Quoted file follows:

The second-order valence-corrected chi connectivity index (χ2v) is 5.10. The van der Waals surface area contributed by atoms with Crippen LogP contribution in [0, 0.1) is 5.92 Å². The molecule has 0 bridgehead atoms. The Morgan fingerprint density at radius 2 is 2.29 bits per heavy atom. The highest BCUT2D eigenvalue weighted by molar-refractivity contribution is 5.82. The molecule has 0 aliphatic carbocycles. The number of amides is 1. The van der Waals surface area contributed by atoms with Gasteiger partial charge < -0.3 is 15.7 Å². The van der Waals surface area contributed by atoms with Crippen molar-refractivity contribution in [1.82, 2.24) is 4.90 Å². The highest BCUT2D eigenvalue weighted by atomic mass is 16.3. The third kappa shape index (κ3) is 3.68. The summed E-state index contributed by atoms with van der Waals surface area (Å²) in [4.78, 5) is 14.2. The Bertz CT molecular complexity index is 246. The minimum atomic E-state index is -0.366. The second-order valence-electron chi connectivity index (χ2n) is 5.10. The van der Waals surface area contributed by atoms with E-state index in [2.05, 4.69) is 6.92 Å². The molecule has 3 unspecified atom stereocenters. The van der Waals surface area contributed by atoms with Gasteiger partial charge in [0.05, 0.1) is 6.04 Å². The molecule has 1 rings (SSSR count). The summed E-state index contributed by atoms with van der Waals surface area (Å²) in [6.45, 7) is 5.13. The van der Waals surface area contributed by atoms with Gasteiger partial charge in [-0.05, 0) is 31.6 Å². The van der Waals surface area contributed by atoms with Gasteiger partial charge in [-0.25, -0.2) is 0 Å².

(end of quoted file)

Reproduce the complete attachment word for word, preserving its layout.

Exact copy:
The second-order valence-corrected chi connectivity index (χ2v) is 5.10. The van der Waals surface area contributed by atoms with Crippen LogP contribution in [0, 0.1) is 5.92 Å². The molecule has 0 bridgehead atoms. The Morgan fingerprint density at radius 2 is 2.29 bits per heavy atom. The highest BCUT2D eigenvalue weighted by molar-refractivity contribution is 5.82. The molecule has 0 aliphatic carbocycles. The number of amides is 1. The van der Waals surface area contributed by atoms with Gasteiger partial charge < -0.3 is 15.7 Å². The van der Waals surface area contributed by atoms with Crippen molar-refractivity contribution in [1.82, 2.24) is 4.90 Å². The highest BCUT2D eigenvalue weighted by atomic mass is 16.3. The third kappa shape index (κ3) is 3.68. The summed E-state index contributed by atoms with van der Waals surface area (Å²) in [4.78, 5) is 14.2. The Bertz CT molecular complexity index is 246. The minimum atomic E-state index is -0.366. The second-order valence-electron chi connectivity index (χ2n) is 5.10. The van der Waals surface area contributed by atoms with E-state index in [2.05, 4.69) is 6.92 Å². The molecule has 3 unspecified atom stereocenters. The van der Waals surface area contributed by atoms with Gasteiger partial charge in [0.05, 0.1) is 6.04 Å². The molecule has 1 rings (SSSR count). The summed E-state index contributed by atoms with van der Waals surface area (Å²) in [6.45, 7) is 5.13. The van der Waals surface area contributed by atoms with Gasteiger partial charge in [-0.05, 0) is 31.6 Å². The van der Waals surface area contributed by atoms with Gasteiger partial charge in [-0.25, -0.2) is 0 Å².